Usually, when a magazine manages to get some free media buzz, it pays off in increased newsstand sales.  The Jul/Aug 2010 issue of Up Here certainly got noticed by the media.

Newsstand sales did improve from the previous issue by 36%.  However, compared to the same issue from prior year, sales were down 33%.  If we look at the average sale on all of the 2010 issues that preceeded Jul/Aug,  sales are only up 3% …glacial movement, unfortunately.  With that said, generating free media buzz aint easy, and having the courage to take a big risk is worthy of praise. Kudos are in order!

Climate change is, sadly, just kind of depressing no matter how you dress it up….and Subject Matter is what matters most when it comes to selling copies. Even bikinis can’t always save the day.


Thursday, January 20, 2011
MORE has scored.  This cover is hardly subtle.  It literally screams “Buy Me.”
Here’s how the Editor-in Chief, Linda Lewis describes it:

“This cover is pure gold because it has noticeable attitude, and at the same time accurately captures what More is all about. The strong in-character image of a beloved actress (in our target demographic) works in tandem with the holiday theme, but with a surprising and humorous twist. Some of the cover lines are provocative, others are benefit-oriented but overall, the combo of the text with the superstar photo makes it eminently appealing.”

Very simply put:  this issue looks like it will be a super-fun read.  One industry expert has boldly predcited massive sales.  A good bet.


Wednesday, January 12, 2011
This fabulous cover from Toronto Life perfectly captures a mood, in a place in time. It’s February.  The cover is black.  The days are short.  The heating bill is enormous. The Visa debt from Christmas is past due.  And the Taxman is at the door. And Rob Ford is the new Mayor.  People are frustrated and some are angry.

Typically, white covers tend to out-perform black…but I suspect this issue will easily out-sell previous February issues from the recent past.  Timing is everything sometimes.

The All Type cover asks the question (yes it is negative, but honest and timely) that is on many people’s minds. The little secondary question is the perfect teaser to “get the cover opened.”  Once inside, the eight page feature dazzles with tons of visuals and side bars.  The article is a brilliantly written first-person narrative, that is poignant, painful, honest and raw…and the ending may surprise you.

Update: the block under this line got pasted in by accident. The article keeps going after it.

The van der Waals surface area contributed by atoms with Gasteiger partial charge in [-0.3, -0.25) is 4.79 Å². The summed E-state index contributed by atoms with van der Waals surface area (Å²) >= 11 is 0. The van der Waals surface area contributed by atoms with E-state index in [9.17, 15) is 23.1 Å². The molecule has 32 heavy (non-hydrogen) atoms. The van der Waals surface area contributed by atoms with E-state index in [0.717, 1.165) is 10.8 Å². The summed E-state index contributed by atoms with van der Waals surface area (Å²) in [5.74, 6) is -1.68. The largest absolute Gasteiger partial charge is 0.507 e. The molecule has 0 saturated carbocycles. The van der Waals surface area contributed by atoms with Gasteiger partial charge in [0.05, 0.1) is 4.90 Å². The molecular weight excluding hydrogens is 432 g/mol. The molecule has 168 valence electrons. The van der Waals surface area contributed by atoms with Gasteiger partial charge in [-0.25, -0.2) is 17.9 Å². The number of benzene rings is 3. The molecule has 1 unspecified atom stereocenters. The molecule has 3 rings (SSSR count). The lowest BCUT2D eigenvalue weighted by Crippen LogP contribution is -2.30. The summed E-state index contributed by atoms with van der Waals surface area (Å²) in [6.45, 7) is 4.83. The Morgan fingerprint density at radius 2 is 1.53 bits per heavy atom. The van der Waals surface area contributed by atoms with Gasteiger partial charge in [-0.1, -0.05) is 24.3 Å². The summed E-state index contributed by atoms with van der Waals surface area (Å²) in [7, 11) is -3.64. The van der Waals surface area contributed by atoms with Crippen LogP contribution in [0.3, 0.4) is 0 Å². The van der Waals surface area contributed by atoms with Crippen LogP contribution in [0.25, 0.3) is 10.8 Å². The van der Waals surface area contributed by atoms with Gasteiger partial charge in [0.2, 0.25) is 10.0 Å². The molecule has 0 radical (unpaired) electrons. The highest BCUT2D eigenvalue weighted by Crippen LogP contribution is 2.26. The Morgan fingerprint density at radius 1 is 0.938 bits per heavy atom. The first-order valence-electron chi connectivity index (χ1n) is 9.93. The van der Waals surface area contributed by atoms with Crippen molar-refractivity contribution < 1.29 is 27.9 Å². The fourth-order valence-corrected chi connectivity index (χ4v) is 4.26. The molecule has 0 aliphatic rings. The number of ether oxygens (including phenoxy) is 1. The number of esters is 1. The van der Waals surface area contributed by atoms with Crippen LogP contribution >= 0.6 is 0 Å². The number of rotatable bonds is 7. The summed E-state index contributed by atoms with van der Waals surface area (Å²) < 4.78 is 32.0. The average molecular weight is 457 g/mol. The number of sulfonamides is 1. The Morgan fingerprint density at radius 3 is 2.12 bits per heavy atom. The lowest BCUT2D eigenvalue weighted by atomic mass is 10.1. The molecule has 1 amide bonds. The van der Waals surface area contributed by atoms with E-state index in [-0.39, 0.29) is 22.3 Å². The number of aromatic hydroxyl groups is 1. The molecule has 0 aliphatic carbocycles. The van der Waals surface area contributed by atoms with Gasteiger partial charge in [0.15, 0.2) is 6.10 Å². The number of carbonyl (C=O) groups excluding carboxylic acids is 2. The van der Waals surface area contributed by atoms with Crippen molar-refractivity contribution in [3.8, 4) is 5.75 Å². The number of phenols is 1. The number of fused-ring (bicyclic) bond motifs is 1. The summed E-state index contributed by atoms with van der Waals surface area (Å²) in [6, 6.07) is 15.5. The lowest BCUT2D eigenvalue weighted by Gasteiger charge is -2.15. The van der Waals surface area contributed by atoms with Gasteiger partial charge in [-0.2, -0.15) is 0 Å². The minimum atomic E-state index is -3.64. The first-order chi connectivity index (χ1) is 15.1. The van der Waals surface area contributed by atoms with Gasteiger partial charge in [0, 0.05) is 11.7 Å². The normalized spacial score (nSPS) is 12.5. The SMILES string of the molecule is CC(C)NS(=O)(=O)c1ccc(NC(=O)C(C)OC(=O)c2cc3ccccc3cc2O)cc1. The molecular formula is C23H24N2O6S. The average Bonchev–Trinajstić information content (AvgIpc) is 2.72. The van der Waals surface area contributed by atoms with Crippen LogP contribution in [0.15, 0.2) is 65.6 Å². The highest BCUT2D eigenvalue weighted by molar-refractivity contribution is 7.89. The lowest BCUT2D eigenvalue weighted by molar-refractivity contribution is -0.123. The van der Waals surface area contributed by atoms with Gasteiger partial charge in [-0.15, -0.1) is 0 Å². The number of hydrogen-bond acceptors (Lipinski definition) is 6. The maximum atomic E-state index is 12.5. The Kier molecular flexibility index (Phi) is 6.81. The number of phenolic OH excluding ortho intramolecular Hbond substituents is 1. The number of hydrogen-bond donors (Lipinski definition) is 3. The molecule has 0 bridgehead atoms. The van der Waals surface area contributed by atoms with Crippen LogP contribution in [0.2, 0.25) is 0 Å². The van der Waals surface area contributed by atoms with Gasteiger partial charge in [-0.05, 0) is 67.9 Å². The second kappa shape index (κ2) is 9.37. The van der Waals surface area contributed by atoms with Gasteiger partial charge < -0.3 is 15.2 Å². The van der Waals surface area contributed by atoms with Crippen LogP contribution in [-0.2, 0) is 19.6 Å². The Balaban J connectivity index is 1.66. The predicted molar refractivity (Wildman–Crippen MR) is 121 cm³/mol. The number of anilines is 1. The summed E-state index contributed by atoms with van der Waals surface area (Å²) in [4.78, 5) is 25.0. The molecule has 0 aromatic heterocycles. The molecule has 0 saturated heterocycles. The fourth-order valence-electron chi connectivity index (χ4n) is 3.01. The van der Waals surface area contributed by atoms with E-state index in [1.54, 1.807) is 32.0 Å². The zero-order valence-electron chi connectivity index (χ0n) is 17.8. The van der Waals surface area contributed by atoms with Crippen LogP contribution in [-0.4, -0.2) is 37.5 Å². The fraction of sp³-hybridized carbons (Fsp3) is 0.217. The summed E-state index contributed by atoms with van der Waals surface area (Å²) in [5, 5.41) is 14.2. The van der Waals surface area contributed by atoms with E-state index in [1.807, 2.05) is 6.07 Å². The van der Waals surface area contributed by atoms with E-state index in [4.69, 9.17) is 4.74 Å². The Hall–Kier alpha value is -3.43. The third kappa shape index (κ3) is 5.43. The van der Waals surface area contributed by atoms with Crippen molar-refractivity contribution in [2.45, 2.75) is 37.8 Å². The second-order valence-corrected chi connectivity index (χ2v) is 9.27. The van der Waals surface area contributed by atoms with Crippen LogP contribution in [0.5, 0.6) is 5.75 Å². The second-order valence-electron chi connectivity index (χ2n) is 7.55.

And in case you needed a little pick me up…Best Winter Cocktails (flogged in the fab drop down box in the upper right corner) might  help cheer you up too.  It worked for me.


Monday, January 10, 2011
This is a perfect example of committing to the cover.  Unlike many covers in the recent past, this one has just one main sell line in the body of the cover.  The other three hooks are tucked neatly away in the bars at both the top and bottom.
The bird of prey has a fierce, yet noble beauty.  The detail in her feathers are evocative of perfect crystals.

Bold type.  Vibrant colours.  Clean and Uncluttered. The easy to understand value proposition is radically clear.   You know what you’ll find inside the issue in 3 seconds or less.

This is an issue and a cover designed to inspire.  The issue goes on sale February 7th, with a cover price of $5.95.  Look for a special promotion at Shoppers Drug Mart.


Wednesday, January 05, 2011
The October 4th, 2010, issue of Maclean’s generated massive controversy.

Remember this fantastic cover?


Rule #6:  Be Controversial….usually works to lift sales.

So, did sales snowball, or did moral indignation cause a meltdown?

Sales will top 14,000 units.  Last year’s issue in the same time slot sold 8,184 copies.

This is an increase of 71%.

The sell-through efficiency is the 4th best posted in 2010…excellent news on profitability for all players in the supply channel.

Does anyone want to guess on how well it sold in Quebec?

Excluding double issues (which enjoy a longer on sale period), the average sale for the twenty-eight (28) preceding issues was 9,130 copies.  Therefore, the Snowman issue beat the average sale by over 53%.

Furthermore, when excluding double issues, the Snowman is either the #1 or #2 selling issue of Maclean’s in 2010 thus far (the March 8th issue, shown below, was wildly successful too).


Tuesday, January 04, 2011
If you are feeling a bit cold, in need of some warmth and excitement, a change of venue, a little escapism, then perhaps you should pick up a copy of the current issue of Canadian Yachting.

This issue is bright, warm and vibrant, and promises many benefits.

Good use of the upper right-hand corner to push Top 17 Sailboats.  The cover takes advantage of the left hand side of the cover for sell lines to be seen on crowded stands.  The use of colour to help the eye travel down the page works well too.


About Me
Scott Bullock

Scott Bullock is the the creator of Bullock has worked as circulation director for both consumer and B2B magazines including Toronto Life and FASHION.

Note to readers: some of Bullock's posts may refer to his clients.